Monday, May 9, 2011

Winning the Blogging Lottery

This Monday, I won the blogging lottery. I am guest posting for two women whom I admire immensely.

Cam of Move Over Mary Poppins is a baker, mother, nanny, and writer extraordinaire. I met her through The Red Dress Club. Each week, I read her fiction and lose myself. She is so good, people. Please stop by and read my guest post, and then stick around for an hour or two. If you need a place to start, read her stories about Sam and Will. 

Nichole, of In These Small Moments, is another friend from The Red Dress Club. More specifically, she is one of the leaders of this virtual writing community. Nichole has one of the most giving hearts. Her comments are so kind.. Her writing is ethereal. Her mission to capture the daily moments of wonder is inspiring. I am honored to post a small moment involving my Owen. Please stop by, and then lose yourself in her site as well. Recent favorites of her include Always, and Yours joys so much greater...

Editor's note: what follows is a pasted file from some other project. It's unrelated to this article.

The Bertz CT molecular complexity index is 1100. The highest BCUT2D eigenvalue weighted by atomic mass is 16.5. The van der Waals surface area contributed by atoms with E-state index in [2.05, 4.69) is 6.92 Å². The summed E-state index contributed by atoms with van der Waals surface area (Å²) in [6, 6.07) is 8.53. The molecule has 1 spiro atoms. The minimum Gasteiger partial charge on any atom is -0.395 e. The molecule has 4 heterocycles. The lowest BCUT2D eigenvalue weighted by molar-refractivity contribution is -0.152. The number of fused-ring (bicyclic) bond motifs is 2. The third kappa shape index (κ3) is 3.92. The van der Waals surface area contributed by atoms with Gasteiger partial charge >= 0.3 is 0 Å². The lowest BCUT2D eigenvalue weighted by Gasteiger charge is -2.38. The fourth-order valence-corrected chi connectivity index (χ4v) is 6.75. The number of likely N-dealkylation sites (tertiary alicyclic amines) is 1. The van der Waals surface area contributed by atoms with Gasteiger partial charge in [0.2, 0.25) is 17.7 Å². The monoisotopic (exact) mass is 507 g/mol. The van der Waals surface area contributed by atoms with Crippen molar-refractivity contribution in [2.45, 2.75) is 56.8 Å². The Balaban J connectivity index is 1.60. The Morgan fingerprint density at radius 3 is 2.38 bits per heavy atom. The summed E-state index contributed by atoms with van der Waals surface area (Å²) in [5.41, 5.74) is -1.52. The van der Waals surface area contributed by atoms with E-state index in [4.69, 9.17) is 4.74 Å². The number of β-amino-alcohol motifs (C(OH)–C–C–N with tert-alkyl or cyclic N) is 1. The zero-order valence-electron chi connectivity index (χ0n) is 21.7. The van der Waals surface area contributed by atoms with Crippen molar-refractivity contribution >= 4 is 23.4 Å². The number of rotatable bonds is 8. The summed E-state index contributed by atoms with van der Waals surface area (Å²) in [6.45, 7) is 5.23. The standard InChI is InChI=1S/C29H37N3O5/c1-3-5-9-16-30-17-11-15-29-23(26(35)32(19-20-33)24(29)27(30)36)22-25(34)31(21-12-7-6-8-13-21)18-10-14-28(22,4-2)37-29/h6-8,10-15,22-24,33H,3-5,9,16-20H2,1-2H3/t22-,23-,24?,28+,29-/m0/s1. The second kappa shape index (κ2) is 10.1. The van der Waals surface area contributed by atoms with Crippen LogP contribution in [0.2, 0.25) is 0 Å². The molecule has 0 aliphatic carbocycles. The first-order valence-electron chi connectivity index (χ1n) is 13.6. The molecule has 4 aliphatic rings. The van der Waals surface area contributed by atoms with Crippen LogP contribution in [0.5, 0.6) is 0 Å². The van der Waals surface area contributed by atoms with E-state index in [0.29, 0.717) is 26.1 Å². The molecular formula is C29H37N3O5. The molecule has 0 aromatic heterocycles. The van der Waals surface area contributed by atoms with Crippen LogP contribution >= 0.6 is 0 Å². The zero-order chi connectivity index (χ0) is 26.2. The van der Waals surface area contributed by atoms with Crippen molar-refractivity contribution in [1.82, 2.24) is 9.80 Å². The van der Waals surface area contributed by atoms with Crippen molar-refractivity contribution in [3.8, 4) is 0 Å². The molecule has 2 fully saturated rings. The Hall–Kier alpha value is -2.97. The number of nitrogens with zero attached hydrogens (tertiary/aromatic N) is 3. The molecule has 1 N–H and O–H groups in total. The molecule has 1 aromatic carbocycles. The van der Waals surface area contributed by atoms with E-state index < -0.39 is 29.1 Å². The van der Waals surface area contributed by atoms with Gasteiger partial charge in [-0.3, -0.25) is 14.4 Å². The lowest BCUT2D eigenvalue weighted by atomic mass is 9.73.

To summarize:
My guest post for Cam? HERE
My guest post for Nichole? HERE

Please spread the love, if you can.

Comments Off.

Tuesday, May 3, 2011

A New Path

I saw him emerge from behind a green hill. He ran his hand through his hair, and then dug his hand into his jacket pocket.

I recognized him instantly.

Adrift in a sea of mini-vans, he paced. Our eyes locked. I was there for preschool pick-up, a thrice weekly ritual of hugs and tempura paint masterpieces.

Perhaps he once created mysteries on paper as well. Perhaps he sang quietly to himself, and his mother pinned his work to the wall. But many years and many hidden bottles later, he was simply looking for a meeting. 

I clasped my younger son's hand, and walked across the parking lot. "Excuse me, sir? May I help you?"